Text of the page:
Few would argue that J.C. Jackson has earned the team’s top spot at the position, the opposite outside corner spot has been moderately effective, at best. (…and that’s probably being generous.) Free agent signee Jalen Mills has notably struggled on the outside, having previously spent his most productive time in the slot with the Philadelphia Eagles. While playing on the outside, the 27-year-old has routinely been beaten in coverage. If the Pats were to acquire assistance at outside corner, it might allow Mills to return to the slot, with Bryant taking on a more situational role.

The Supply

This, as they say, is where the plot thickens. Having already traded away the best, and most-in demand cornerback available in Gilmore, the chances of a perimeter corner of significant impact becoming available to the Patriots is minimal. For example, rumors began to circulate on Monday that the Miami Dolphins might be willing to listen to trade offers for cornerback Xavien Howard. However, striking a deal with a division-rival, for one of its most prolific players, is a remote possibility.

One name that continues to persist is Broncos corner Kyle Fuller. Fuller possesses the versatility to play in both the slot, as well as on the perimeter. The 29-year-old has seemingly fallen out of favor in Denver, who is clearly not averse to making deals. However, his price tag may be a bit too steep for the value he would bring New England in return. According to PatsCap’s Miguel Benzan, if Fuller were to be traded to a new team this week, and the Broncos did not redo his deal before the trade, his cap number for his new team would be $5,235,294.12. While creative money management could theoretically make this work, it looks to be a long shot, at best.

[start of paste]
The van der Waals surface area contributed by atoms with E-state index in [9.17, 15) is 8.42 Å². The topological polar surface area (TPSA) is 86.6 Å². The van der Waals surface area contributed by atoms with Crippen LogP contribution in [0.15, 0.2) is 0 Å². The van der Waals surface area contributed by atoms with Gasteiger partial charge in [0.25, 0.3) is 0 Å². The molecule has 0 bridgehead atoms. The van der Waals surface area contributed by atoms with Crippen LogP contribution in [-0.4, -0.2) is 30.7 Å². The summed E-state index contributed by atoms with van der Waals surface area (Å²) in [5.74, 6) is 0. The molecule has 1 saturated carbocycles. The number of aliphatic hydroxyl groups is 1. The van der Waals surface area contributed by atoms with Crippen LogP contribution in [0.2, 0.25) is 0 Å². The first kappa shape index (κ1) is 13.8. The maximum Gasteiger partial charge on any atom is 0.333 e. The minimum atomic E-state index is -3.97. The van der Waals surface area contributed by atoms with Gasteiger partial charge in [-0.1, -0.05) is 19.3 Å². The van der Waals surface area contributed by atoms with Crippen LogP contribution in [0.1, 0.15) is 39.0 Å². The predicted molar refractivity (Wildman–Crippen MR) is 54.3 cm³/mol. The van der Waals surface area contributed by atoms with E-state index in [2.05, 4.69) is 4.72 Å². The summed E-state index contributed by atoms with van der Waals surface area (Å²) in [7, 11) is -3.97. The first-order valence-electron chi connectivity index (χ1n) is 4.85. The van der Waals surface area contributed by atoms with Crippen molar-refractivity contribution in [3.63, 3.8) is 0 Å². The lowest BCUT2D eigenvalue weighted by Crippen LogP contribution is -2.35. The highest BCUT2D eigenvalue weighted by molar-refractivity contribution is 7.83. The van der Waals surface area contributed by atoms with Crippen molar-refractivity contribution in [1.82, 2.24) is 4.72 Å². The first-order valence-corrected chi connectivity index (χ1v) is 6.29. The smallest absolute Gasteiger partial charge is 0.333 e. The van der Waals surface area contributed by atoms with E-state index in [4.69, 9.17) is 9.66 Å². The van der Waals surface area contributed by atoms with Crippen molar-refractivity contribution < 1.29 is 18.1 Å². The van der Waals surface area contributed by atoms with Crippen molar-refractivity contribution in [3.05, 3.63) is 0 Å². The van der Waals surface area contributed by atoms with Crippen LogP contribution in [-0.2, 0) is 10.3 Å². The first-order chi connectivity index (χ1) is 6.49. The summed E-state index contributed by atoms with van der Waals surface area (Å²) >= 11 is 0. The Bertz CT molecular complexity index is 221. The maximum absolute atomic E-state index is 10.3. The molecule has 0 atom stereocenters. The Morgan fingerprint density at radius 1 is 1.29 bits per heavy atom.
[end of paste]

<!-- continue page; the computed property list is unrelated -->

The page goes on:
Another cornerback currently being discussed as a potential option is Philadelphia Eagles cornerback Steven Nelson. Nelson is a more-than-adequate cover corner, currently playing opposite Darius Slay in the Eagles’ secondary. The 28-year-old has been given a coverage grade of 64 by Pro Football Focus, and would be a solid fit opposite J.C. Jackson. Financially, the Patriots could make this work as Nelson’s base salary is less than $1 million, as he plays on a deal that is set to void in 20222. Mix in the fact that the Patriots and Eagles participated in joint practices (typically a popular scouting opportunity for Belichick and the Pats coaching staff), and it looks like a recipe for success. Still, the rub lies within the uncertainty surrounding the Eagles desire to shed his services. Philadelphia’s plans at the position may or may not include retaining Nelson. This could be one to watch, with the expected price tag being more to the Patriots liking.

Final Analysis

Though the Pats would be smart to explore their options on Tuesday, the chances of them making a deal are best described as ‘doubtful.’ The demand may be palpable, but the supply is simply an inadequate match. In order for the Patriots to trade for a competent upgrade at corner (or any position of need for that matter), they would likely need to offset the compensation gap by including a current player (or two), or demanding that the seller consume a notable portion of said player’s remaining. Doing the latter will almost force New England to surrender additional capital to facilitate any deal.

Of course, in Foxboro, anything is possible. Still, it does not necessarily make it probable.